New Zealand’s Financial Markets Authority (FMA) has proposed a change to law to allow full roboadvice to be provided on some investments and other financial products in NZ. FMA’s proposal, if implemented, appears to create a “regulatory sandbox”. A regulatory sandbox is an approach to regulation that supports start-up businesses & innovative new services, by allowing financial products and services to be provided without having to meet all usual regulatory requirements, with allied restrictions to protect consumers. Regulatory sandboxes have been adopted by other countries to nurture the development of new financial technology (“FinTech”) businesses but the FMA has previously expressed scepticism about using them in NZ.
The FMA proposes to use its power to grant general exemptions from the requirements of the Financial Advisers Act (FAA) to (in effect) change the law to permit roboadvice. The exemption would allow personalised roboadvice to be provided, that is personalised financial advice delivered online using algorithms (the FAA currently requires a human to deliver such advice). The proposed exemption is a stop-gap measure until Parliament passes planned legislation to reform financial advice law (the Reform Law)- the draft law (and Government policy) supports roboadvice. The Reform Law may not be in force until 2019.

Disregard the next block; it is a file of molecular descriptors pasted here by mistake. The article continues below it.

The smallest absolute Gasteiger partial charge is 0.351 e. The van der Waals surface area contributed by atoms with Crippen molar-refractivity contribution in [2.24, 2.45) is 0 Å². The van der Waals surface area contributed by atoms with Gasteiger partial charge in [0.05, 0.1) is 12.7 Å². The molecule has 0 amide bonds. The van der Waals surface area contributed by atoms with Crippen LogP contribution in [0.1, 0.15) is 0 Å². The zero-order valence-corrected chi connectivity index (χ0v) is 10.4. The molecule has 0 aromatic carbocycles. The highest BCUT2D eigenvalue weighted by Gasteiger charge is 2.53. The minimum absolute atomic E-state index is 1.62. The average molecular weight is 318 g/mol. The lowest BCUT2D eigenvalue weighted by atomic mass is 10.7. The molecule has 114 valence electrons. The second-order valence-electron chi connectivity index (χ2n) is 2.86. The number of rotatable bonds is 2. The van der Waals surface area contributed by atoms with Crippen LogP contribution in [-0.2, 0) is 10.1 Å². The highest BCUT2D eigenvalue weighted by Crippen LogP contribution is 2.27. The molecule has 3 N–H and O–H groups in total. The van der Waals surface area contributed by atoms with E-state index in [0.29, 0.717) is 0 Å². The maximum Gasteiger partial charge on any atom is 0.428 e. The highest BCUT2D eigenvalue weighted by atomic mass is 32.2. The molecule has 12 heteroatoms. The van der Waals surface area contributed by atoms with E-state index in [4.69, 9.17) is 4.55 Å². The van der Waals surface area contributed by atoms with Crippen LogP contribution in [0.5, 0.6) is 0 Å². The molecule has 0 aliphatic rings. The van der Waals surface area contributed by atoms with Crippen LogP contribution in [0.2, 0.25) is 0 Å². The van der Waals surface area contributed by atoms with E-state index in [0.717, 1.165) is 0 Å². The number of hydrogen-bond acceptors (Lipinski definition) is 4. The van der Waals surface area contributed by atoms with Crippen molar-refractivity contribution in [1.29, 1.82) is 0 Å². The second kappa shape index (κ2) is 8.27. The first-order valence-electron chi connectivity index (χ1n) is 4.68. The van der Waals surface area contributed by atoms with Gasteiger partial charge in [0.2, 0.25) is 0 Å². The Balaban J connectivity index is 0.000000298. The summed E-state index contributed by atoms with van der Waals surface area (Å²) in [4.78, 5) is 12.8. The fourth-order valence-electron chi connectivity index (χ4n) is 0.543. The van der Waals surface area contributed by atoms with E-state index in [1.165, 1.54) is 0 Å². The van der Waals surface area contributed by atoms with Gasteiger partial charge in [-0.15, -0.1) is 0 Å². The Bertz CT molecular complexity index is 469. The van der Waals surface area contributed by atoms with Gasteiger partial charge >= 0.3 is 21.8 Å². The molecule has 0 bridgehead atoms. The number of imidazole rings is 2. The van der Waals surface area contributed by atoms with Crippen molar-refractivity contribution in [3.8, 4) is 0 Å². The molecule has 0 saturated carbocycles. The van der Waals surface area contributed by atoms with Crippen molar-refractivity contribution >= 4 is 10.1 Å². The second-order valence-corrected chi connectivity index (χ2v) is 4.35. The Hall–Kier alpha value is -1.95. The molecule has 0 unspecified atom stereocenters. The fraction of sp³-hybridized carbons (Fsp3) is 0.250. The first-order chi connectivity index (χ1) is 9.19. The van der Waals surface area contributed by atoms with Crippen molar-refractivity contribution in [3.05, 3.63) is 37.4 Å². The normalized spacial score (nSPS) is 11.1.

“Financial advice” under the FAA can relate to three categories of “financial products”, investments (shares, managed funds etc), insurance products and loans (including mortgages). Overseas roboadvice services have primarily focused on investments, but some also advise on products like insurance and mortgages. Early roboadvice providers focused primarily on investment management, helping clients to enter into (and to manage holdings of) exchange traded funds (“ETFs”), based on some limited inputs, including the client’s risk profile. The “advice” in roboadvice arose from the fact that, in the United States, investment management is regulated as a “financial advice” service (still the approach in NZ for limited types of “discretionary investment management services”).
The Reform Law will likely require all financial advice firms, including those providing roboadvice, to hold a licence issued by the FMA. Licensing has become the norm for new categories of financial services (recent examples are equity crowdfunding and P2P lending services). However, FMA is not proposing that a licence will be required in order to rely on the exemption. That’s despite there being an existing licence type that could be a pre-condition for use of the exemption, the “Qualifying Financial Entity” (QFE) licence. So the bar to using the exemption to provide roboadvice will be relatively low- a licence won’t be required (but FMA will first need to confirm that “good character” requirements are met). To address the risks of this approach FMA is proposing some quite strong restrictions and conditions. The exemption may be limited to relatively simple products that can be easily exited – insurance such as life, health, income protection, and mortgages, are excluded (but FMA is seeking feedback on that class of insurance products, which may be permitted but with relatively low value caps).